Player Power – Athlete Success Impacts on Brand Fortunes 4th September, 2015

Player power is well documented across sports business with demands on endorsement deals, publicity requests and the ability to influence the many across the globe. However rarely has a player’s performance vindicated the price of company stock.

As Serena Williams appears in New York this week with sights set firmly on the US Open & ‘Serena Slam’ (winning all four majors in the calendar year) there will likely be comparisons drawn with Jordan Spieth’s attempts to achieve the same feat in the world of golf this year.

Following an examination of Spieth’s miss on the final hole at the British Open, ultimately ending hopes of the calendar Grand Slam the finance department of Serena’s sponsor Nike might be a little more focused on her success this week than the previous wins.

Recently Under Armour became the principal sponsor of the young athlete, signing a multi-million 10 year deal (read more on a previous Slingshot blog here). Following this Spieth promptly returned faith securing the Masters and US Open titles with Under Armour equipment pride of place.

Next the British Open loomed with hype surrounding Spieth’s opportunity to complete the impossible and collect a third major of the year. Jordan Spieth was in contention until the final hole where a birdie was required to keep the challenge alive for a play-off.

This is where the parallels with Serena might interest Nike’s finance department and shareholders.

As following the missed putt by their star ambassador, Under Armour’s share price dropped falling from a price of $89.46 before the putt to $88.79 minutes afterwards – decreasing the company’s value by almost £90 million.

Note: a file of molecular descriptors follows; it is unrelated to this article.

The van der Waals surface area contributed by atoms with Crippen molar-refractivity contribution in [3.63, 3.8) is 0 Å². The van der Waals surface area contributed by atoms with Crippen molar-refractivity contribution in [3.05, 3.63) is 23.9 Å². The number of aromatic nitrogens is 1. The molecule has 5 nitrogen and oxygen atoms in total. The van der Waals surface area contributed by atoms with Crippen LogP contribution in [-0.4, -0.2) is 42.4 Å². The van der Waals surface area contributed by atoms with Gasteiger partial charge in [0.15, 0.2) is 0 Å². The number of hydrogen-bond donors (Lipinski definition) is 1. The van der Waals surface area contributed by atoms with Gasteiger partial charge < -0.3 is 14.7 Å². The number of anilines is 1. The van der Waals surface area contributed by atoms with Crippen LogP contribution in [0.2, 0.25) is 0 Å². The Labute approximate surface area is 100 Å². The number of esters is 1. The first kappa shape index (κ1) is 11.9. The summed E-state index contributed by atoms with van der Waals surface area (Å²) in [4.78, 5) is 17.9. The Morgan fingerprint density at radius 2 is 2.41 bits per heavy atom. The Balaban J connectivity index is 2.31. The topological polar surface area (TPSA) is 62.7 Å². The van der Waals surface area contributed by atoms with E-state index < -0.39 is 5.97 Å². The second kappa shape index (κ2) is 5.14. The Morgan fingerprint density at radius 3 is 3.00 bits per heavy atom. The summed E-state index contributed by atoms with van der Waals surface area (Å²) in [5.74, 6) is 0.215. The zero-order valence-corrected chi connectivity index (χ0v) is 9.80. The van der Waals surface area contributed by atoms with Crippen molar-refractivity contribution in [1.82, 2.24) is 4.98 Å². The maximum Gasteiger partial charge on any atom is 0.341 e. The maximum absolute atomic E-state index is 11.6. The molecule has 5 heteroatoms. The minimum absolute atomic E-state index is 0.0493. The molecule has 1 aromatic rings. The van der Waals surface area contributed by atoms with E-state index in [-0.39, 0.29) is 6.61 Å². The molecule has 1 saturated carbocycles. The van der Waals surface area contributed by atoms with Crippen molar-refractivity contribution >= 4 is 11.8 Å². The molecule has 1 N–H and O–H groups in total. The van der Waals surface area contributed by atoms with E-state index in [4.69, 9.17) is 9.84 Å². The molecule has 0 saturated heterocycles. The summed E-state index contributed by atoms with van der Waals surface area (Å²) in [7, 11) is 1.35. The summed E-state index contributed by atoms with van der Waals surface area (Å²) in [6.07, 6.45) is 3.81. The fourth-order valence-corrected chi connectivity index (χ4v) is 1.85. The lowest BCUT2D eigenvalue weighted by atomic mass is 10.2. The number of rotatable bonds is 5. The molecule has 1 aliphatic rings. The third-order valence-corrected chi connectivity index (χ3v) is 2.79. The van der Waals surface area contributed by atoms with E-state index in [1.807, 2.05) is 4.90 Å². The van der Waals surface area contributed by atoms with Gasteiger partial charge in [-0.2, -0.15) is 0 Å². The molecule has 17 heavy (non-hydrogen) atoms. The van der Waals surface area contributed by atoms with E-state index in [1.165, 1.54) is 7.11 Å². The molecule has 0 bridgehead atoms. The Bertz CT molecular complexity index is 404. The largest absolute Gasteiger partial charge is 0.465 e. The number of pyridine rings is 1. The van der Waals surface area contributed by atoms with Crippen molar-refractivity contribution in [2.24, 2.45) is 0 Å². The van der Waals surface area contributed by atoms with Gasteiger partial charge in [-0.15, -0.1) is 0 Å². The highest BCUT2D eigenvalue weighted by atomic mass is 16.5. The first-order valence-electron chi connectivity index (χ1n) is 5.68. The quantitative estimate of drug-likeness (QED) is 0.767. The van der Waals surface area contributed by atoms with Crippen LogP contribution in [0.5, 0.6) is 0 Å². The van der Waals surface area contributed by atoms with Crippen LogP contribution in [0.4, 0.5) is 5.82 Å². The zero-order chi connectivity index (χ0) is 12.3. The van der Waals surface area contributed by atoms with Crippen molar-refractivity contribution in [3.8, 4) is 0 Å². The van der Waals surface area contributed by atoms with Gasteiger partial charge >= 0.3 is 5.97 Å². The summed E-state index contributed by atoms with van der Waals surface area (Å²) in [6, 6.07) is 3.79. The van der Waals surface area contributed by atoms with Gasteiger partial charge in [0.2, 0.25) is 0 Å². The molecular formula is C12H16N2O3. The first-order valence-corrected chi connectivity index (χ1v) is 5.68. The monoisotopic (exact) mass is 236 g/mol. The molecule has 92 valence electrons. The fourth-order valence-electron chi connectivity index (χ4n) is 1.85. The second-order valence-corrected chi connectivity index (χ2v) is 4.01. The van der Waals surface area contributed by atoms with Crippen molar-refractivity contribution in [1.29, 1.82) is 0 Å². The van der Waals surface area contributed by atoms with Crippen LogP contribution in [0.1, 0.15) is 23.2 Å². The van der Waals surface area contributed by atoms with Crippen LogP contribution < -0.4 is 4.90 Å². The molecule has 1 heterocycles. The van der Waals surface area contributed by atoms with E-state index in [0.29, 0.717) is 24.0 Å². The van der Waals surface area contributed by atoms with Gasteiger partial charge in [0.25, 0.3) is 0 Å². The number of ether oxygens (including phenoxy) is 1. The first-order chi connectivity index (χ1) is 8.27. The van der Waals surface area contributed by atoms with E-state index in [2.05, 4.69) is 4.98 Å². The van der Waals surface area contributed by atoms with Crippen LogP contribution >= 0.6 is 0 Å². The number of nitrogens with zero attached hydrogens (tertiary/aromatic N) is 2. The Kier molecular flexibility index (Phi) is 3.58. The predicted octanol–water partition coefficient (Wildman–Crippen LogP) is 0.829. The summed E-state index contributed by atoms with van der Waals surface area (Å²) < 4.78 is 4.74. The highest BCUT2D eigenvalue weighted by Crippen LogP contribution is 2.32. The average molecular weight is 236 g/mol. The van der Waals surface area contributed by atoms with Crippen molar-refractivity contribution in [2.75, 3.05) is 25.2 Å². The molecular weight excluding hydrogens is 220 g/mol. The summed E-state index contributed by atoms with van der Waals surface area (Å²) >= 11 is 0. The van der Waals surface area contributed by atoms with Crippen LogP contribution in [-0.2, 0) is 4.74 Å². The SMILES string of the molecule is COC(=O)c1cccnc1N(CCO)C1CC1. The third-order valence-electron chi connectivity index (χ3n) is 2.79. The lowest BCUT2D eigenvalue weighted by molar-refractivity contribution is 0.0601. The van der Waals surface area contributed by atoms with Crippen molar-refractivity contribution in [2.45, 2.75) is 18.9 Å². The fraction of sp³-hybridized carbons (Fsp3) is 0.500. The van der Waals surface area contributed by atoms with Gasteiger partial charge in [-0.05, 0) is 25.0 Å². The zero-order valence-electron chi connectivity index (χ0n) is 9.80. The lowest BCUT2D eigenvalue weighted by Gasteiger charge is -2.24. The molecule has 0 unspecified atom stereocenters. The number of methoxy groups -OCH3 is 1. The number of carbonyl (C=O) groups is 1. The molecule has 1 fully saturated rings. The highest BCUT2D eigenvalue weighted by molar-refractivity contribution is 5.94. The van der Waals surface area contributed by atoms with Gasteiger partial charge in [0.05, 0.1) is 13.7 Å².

Whilst the exact nature of this depreciation is unknown, this occurred within the 6 minutes between the putt and missing of the play-off. Sport marketing professionals have cast views on the occurrence with Nigel Currie believing the “share price to have grown due to the accumulation of previous successes and the expectation on further success”, with the drop merely showing a return to a normal level.

Whatever the explanation, Nike shareholders will be wishing Serena success at Flushing Meadows just a few percent more.

 


How Under Armour Delivered a Champion 30th July, 2015

With brands becoming fixated on trialing creative across a plethora of digital channels with mixed engagement success, it is easy to overlook the value of athletes in respect to capturing the consumer. Athlete sponsorship is now as competitive as the sports themselves, with the biggest brands in the world battling to obtain the best athletes – a key reason why athlete sponsorship deals are more lucrative than ever.

During the last decade Nike and Adidas have gained a stronghold on the sporting market utilising established sports stars to endorse their brands. This spend surpasses most other brands requiring them to become more resourceful to obtain the same benefits enjoyed through a high level brand ambassador partnership. Talent acquisition is crucial.

The big success story of 2015 has undeniably been Under Armour and its association with the new golfing sensation, Jordan Spieth. Under Armour originally signed the unknown Spieth to an endorsement deal in 2013. However, Under Armour granted the 21 year old a 10 year contract extension just months before his inaugural Masters win, creating an estimated $34m worth of exposure for the brand.

Whilst this would seem a gamble for the brand to invest a 10 year contract in someone who only had one career victory to his name, from Under Armour’s point of view this was by no means a gamble. The company’s senior professionals had followed Spieth and his career for a number of years, critically evaluating the potential of the player, much like a chief scout would in the professional game.

Following on from the Masters, Spieth has gone on to win the US Open – crediting two majors to his name. Most recently, he narrowly missed out at St. Andrews, which ended the chance of the newly coined ‘Spieth Slam’ but nonetheless delivered incredible exposure for Under Armour, leaving the Nike, Adidas and the rest of the field feeling as if they have missed the cut.

The Under Armour partnership with Jordan Spieth is evidence that innovation can overcome spend when implemented with creative insight.